(Watching the film I was reminded sharply of D.M. Thomas' novel The White Hotel, where a woman undergoes Freudian analysis because of a "hysterical" pain in her uterine tract, purportedly related to traumas in childhood. It is revealed at the end of the book that the pain was actually caused by a future event. The heptapods of Arrival would understand.)
Certainly on some level, depression is borne out of the weight of the past, and anxiety out of the weight of the future; as a species, we generally suck at being here "now." I've written about mindfulness in the past, and one of the tools I've been working with in my mindfulness practice is to "feel the feeling and drop the story" as a means of letting go of these time-bound constraints around my own emotional state. Given that we are a species almost entirely wired to our own perspective, this is - as you might expect - exceedingly difficult.
But I return to the theme of Arrival, and the ways in which the film disrupts audience expectations visually, sonically, and even linguistically, to attempt to coach us on the possibility that our human perspective on time - on stories, essentially - is just that: a perspective. It is no more "true" than any relative direction in outer space is "up." Stories are just a means by which we anchor ourselves, and an important one; all of culture is based in stories, and I will never discount their value, nor the value of representation within them.
What I found so refreshing about Arrival, though, was the gentle reminder that the awareness of a perspective is, by its very nature, the potential to place our awareness somewhere else. Towards the end of the film, Amy Adams' character, Louise, learns to speak the aliens' language, and in so doing, gains the ability to see time all at once, instead of in a straight line.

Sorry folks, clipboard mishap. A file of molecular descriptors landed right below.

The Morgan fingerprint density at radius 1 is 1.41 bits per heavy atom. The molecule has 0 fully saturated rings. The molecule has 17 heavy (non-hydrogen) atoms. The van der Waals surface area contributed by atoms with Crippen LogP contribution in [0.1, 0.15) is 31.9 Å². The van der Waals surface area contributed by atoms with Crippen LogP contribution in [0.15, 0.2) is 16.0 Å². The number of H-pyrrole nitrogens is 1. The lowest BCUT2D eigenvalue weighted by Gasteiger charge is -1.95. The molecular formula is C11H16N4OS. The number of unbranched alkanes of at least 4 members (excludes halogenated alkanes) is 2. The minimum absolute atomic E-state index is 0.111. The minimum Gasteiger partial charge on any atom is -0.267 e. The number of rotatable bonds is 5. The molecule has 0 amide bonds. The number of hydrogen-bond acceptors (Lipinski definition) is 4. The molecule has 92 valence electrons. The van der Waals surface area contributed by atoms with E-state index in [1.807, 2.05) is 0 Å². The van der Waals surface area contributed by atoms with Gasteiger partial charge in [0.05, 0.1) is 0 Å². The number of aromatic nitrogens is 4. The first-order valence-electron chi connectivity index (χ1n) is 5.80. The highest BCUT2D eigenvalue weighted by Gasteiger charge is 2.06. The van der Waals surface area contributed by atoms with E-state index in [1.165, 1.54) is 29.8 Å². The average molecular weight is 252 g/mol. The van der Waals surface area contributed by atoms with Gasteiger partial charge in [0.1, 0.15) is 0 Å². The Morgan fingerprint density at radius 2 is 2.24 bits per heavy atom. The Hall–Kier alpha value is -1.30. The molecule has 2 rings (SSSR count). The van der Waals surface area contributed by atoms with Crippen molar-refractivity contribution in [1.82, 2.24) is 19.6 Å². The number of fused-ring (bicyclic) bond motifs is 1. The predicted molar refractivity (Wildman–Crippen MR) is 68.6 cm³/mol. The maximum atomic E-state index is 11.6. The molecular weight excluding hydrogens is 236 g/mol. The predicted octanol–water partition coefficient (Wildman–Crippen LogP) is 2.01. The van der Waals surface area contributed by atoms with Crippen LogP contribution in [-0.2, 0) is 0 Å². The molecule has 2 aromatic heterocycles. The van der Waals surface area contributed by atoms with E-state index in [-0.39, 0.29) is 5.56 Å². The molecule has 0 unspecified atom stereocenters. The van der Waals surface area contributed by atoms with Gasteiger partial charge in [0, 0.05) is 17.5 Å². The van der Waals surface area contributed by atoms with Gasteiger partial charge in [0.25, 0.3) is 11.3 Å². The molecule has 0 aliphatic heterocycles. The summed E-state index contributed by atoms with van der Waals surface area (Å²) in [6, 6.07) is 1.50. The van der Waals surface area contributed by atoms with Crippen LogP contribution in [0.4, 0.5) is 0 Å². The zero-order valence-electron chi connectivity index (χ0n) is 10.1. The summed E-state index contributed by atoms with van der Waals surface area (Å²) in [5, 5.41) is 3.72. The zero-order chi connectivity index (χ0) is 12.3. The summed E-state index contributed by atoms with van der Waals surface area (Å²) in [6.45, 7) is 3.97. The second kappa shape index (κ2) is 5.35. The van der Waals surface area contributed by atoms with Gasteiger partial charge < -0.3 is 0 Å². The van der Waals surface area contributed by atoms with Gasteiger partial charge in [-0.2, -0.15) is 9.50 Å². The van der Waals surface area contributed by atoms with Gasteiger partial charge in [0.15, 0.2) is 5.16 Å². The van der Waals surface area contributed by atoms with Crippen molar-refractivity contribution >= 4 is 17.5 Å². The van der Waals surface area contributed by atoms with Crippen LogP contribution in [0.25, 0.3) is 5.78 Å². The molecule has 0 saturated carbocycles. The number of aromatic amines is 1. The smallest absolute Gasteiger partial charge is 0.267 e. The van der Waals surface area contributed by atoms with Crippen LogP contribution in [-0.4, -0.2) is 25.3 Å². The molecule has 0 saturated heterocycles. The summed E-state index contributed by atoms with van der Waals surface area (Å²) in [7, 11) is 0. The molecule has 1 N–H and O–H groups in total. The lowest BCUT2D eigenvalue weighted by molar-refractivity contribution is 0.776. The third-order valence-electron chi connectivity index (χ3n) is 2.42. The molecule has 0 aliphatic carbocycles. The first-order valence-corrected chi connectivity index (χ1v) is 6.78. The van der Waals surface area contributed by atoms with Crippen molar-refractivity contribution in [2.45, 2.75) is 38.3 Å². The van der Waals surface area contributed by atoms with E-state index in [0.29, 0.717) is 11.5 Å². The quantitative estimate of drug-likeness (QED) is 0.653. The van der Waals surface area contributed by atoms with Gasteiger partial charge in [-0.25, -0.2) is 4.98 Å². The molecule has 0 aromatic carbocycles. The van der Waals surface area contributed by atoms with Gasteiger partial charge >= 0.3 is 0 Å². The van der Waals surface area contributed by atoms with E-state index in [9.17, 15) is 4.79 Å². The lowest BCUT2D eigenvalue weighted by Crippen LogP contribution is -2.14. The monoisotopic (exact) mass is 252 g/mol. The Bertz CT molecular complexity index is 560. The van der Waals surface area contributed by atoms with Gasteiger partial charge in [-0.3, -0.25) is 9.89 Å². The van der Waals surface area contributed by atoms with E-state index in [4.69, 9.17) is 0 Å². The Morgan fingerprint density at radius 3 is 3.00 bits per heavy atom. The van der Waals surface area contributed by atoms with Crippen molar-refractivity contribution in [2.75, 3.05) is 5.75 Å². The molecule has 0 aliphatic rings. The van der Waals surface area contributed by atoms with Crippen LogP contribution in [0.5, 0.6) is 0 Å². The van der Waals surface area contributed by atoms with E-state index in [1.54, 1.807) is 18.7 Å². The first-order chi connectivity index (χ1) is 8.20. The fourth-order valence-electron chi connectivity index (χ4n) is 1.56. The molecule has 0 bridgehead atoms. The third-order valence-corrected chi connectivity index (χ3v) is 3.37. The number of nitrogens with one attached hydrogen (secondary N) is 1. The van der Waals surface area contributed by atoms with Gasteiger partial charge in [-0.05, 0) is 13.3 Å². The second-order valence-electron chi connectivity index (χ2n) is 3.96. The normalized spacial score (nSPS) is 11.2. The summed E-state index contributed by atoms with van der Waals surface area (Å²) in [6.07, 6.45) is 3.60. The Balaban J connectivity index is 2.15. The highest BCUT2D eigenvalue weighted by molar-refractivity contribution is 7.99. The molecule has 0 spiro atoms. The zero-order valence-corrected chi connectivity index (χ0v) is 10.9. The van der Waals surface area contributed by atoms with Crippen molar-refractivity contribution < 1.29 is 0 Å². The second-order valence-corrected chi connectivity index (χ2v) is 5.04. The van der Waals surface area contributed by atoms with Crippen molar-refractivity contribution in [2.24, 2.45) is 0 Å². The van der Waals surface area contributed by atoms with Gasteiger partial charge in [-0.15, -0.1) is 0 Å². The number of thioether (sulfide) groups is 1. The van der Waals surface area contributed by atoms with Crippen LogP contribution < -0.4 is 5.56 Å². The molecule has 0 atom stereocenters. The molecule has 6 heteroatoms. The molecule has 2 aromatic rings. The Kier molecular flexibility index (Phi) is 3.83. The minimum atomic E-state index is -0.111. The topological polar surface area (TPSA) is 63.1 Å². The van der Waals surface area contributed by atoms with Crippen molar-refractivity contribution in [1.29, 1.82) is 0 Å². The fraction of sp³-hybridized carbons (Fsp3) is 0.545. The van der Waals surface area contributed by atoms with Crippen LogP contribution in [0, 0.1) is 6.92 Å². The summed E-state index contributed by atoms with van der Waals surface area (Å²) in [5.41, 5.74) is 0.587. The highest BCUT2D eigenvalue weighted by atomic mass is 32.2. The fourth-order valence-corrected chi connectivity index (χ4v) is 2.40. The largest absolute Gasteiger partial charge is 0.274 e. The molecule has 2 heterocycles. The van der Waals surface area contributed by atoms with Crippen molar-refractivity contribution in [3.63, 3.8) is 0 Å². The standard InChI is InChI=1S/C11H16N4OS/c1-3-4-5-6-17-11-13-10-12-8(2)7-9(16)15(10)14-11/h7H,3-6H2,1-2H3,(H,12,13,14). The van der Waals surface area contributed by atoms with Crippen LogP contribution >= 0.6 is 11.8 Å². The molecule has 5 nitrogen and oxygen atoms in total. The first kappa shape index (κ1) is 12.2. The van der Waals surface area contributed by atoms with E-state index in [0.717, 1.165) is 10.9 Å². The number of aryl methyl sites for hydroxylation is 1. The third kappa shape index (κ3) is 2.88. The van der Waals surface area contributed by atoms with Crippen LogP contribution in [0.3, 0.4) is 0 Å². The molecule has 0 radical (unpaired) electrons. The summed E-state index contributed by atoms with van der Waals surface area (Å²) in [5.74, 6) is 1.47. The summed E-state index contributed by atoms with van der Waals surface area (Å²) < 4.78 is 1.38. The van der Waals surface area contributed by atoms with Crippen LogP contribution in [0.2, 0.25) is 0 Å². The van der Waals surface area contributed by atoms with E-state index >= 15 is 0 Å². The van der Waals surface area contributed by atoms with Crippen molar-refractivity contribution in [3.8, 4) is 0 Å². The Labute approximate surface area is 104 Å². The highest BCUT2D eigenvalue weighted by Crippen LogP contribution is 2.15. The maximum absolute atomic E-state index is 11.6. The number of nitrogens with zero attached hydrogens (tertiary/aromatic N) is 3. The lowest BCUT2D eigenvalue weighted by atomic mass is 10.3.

In one sense, this turns her into a Cassandra character, seeing the outcome of the alien conflict beyond the time-bound moment, which (understandably) the military forces around her have difficulty trusting.
In another sense, though, Louise's new ability poses a very simple thought experiment: if you knew the outcome, would you do it anyway? How would your relationship to this moment change, if you were also aware of all the moments - good, bad, otherwise - to follow?
Her solution is beautiful, and form's the film's central point. Removing the weight of time opens the present to be exactly what it is, no more, no less; to be welcomed and cherished for its specific, unique tone, unburdened by the greater significance of where it has come from, or where it might be going.
Feel the feeling, and drop the story.
Villeneuve's next film is Blade Runner 2. I am deeply ambivalent about this. Part of my ambivalence is because I consider the final moments of Blade Runner to be one of the greatest existential statements in all of human art: confronted with the certainty that Rachel is a replicant, and that he might be one too, Rick Dekard takes Rachel's hand and leaves Los Angeles anyway - because all futures are an illusion, and our choices in this moment are the only things that matter anyway.
By its very nature, that ending requires that there never be a sequel, or any more to the story. The audience must be left in the same sense of suspension as Dekard in that moment, never gaining any certainty about what the next four, or forty, years held for Rick and Rachel.
That said, Arrival is as strong a companion piece to Blade Runner, on a philosophical level, as I've seen in years. It is a reworking of the same theme by wholly different means. It suggests that Villeneuve and his team have something to say about this essence of human reality - about the illusion of the story, and the meaning of the moment.
Perhaps with Arrival, they've already said it. Time is a flat circle.
Destroy All Monsters is a weekly column on Hollywood and pop culture. Matt Brown is in Toronto and on Letterboxd.